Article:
The Great Alone can be awfully lonely
Spoilers throughout this review please be aware!
It's been a couple of years since our book club last read a Kristin Hannah novel. We loved her work The Nightingale and at the time our groups favorite reading fare was historical fiction or biography at and around WWII. Stories that lifted the spirits through tragedy, determination, and in the end heroism such as The Book Thief, The Guernsey Literary and Potato Peel Society, The Hiding Place, and Unbroken. So here we are again visiting Kristin Hannah's new novel that takes place decades after WWII with similar heart-rending emotions but turned up to 32 degrees Fahrenheit.
The Great Alone begins in 1974 when the Vietnam War has come to an end and many of the soldiers that returned home are broken emotionally and physically to a country that turned their backs on them. Leni is a typical preteen an only child of a young mother and a father struggling with PTSD from the war. Their life is not financially stable and is nomadic never settling in one place for too long at any given time. When Leni's father is given an opportunity to homestead in a remote part of Alaska he grabs the adventurous chance to start a whole new life one in which Leni dreams will be a brighter future for her family, healing for her Dad, and a fresh new start in the wilds of Alaska.
"All this time, Dad had taught Leni how dangerous the outside world was. The truth was that the biggest danger of all was in her own home.”
A book club opinion or two
A picture is worth a thousand words. Several in my book club didn't even give The Great Alone a fighting reading chance but they still came to book club anyway and on top of it had a lot to say and why was that? Book reviews (such as the ones on Amazon.com or Goodreads) have sway in the reader world and if some book friends take a peek at the one or two star reviews and read only the negative ones than it becomes a 'not gonna read it' sadly. All it took was a few bad comments on how depressing the novel was and that pretty much sunk this book club for this time around. I truly believe that The Great Alone deserves to be read (Kristin Hannah is an amazing writer) but it will not be everyone's cup of tea.
Our book discussion of The Great Alone was animated and nothing about it was optimistic much like the story our conversation was as cold as an Alasakan winter. We agreed Leni's Dads struggle with PTSD would of made a gripping and necessary story alone but compounding the added feeling of The Shining by Stephen King took this novel off in a whole other direction that is filled with violence and utter gloom.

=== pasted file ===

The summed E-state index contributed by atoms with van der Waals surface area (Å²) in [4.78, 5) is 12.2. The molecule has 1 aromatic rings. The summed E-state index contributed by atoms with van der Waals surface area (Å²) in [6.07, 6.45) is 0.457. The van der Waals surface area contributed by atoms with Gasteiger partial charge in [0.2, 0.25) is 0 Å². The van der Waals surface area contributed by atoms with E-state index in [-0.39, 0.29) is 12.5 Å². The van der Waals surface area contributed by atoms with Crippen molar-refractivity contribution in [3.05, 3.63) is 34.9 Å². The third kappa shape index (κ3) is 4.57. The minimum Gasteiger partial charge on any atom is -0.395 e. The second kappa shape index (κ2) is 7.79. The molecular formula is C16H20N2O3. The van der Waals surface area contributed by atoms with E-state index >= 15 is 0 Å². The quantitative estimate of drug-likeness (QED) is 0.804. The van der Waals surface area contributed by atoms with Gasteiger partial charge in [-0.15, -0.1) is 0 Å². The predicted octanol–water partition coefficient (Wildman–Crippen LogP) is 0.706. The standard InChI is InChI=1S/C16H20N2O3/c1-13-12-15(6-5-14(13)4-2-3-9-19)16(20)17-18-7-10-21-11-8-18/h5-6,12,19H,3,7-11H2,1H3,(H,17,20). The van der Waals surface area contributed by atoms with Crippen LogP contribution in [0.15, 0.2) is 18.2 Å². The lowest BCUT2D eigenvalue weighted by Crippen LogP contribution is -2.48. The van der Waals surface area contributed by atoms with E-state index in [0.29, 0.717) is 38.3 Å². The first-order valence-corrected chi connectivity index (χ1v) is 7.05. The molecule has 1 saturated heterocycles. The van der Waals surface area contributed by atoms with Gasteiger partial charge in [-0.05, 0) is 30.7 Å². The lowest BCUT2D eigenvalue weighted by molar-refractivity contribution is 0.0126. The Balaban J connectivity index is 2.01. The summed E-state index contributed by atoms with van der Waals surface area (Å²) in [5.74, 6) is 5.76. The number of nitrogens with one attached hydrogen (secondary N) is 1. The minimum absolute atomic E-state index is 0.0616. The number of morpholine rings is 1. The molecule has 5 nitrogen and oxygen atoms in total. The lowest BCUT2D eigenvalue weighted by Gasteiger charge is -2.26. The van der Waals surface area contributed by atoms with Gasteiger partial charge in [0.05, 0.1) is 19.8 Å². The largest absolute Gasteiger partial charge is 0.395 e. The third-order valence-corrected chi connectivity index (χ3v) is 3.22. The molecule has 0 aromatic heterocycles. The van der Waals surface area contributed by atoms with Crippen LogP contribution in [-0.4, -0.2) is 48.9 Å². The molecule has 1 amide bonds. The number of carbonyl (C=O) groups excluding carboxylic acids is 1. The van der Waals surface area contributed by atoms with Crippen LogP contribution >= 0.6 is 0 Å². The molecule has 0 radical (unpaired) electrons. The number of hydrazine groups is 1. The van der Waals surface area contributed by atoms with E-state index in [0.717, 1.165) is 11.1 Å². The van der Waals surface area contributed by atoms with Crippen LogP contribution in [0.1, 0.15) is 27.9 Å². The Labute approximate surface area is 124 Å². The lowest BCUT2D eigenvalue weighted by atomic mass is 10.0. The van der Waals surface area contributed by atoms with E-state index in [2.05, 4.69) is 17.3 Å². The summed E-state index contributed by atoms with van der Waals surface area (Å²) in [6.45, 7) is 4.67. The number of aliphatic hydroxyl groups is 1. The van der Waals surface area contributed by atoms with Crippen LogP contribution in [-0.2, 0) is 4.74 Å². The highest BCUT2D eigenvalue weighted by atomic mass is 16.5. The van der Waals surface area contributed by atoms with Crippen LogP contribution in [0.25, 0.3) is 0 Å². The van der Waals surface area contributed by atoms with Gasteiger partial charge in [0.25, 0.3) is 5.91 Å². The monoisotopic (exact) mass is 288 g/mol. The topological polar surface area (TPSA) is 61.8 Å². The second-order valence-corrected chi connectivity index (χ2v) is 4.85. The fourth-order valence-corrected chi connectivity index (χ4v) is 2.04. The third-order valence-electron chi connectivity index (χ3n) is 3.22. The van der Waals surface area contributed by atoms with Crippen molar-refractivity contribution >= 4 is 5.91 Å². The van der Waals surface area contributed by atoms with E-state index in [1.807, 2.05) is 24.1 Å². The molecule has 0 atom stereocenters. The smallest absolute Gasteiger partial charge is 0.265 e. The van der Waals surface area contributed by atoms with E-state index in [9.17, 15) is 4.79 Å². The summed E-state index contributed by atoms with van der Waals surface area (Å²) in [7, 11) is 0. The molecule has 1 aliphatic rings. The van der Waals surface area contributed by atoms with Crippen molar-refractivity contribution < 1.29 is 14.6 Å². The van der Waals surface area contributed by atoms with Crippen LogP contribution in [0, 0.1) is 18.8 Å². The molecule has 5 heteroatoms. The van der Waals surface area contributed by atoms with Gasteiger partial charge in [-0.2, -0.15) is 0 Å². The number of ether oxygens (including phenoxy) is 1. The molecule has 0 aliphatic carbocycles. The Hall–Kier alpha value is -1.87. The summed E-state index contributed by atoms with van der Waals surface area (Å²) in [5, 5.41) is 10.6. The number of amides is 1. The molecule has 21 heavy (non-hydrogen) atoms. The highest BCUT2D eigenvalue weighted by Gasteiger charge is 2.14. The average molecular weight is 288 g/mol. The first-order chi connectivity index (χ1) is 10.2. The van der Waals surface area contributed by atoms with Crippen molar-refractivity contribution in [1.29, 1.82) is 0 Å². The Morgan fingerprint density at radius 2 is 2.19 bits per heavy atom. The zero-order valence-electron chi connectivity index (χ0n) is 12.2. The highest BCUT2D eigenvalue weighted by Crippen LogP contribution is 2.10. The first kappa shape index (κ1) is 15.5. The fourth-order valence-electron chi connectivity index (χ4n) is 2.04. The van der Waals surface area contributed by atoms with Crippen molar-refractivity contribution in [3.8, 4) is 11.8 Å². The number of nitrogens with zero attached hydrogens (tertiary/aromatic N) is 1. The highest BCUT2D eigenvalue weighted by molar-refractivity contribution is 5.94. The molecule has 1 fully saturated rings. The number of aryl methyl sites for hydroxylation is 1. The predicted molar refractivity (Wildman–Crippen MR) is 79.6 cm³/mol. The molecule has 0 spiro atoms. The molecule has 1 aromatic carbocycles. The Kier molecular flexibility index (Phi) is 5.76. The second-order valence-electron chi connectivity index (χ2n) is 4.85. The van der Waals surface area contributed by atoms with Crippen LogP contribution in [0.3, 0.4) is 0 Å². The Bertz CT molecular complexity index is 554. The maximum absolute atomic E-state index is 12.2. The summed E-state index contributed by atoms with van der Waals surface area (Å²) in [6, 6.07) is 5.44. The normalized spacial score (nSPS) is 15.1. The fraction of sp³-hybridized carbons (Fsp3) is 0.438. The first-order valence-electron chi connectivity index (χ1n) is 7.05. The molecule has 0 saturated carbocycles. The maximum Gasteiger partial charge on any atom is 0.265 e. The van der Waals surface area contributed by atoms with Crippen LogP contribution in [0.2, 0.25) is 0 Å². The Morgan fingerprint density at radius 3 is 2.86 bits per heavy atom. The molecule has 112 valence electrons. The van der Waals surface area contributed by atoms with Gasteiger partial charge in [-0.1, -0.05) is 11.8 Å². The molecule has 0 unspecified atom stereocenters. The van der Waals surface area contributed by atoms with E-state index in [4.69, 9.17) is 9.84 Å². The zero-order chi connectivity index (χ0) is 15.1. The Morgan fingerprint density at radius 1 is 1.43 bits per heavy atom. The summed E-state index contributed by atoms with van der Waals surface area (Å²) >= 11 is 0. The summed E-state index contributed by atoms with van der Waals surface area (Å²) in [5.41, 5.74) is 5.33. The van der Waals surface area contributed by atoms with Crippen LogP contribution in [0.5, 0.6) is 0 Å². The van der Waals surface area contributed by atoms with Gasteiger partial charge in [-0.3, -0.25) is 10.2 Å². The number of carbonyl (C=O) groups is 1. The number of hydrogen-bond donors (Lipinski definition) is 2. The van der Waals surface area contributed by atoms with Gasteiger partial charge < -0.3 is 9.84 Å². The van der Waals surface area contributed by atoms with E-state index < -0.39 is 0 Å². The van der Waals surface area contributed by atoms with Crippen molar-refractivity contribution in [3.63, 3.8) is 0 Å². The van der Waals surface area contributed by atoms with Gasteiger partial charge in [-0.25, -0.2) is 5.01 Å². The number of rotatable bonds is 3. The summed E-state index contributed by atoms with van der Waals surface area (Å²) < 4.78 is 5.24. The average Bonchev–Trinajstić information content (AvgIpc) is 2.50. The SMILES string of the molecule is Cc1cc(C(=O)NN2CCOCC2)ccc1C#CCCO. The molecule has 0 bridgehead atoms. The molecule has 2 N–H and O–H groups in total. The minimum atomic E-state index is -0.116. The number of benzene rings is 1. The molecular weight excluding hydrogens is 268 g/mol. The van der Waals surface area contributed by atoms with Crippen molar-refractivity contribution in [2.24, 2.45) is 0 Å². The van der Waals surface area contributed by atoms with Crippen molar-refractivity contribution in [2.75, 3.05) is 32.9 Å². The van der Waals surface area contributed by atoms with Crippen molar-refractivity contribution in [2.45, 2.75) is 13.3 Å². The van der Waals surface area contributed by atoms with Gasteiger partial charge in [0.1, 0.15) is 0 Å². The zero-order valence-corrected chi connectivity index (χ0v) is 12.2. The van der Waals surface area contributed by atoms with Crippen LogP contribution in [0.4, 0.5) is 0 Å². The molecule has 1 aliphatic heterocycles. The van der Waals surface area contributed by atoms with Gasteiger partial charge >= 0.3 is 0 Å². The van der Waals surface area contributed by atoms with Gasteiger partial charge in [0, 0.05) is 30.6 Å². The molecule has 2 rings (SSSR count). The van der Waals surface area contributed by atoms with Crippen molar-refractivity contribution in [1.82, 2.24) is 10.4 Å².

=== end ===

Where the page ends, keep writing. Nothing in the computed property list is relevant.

If you prefer your books with tragedy on top of tragedy and a dollop of more tragedy with no room to breathe or even coming up for air then this is the book for you. Like I said this book might not be everyone's cup of tea but we do give huge props to Hannah's fast page turning writing style and beautifully descriptive scenes of life in the remote parts of Alaska. This authors well written characters (Large Marge is fantastic) as well as the townspeople that come in all descriptive shapes and sizes was the best part for our on thin ice reading emotions. In the end, we agreed to wait a wee bit longer to read more of her novels until we've fully recovered from The Great Alone because it was a dark and lonely place to be.
For our last read of the summer we chose The Little Paris Bookshop. We were told it is a sweet and uplifting novel. Something that is much needed at this time. Read along with us!
“Books are the mile markers of my life. Some people have family photos or home movies to record their past. I’ve got books. Characters. For as long as I can remember, books have been my safe place.”
Leni's journey through her novels
Leni loved reading and photography. Here are a list of all of the books she read throughout the novel. Like an 80's mixed tape the titles and or descriptions of the books chronicles Leni's life and survival in Alaska perfectly. Links take you to Amazon.com
Watership Down - There is trouble and a new homeland must be found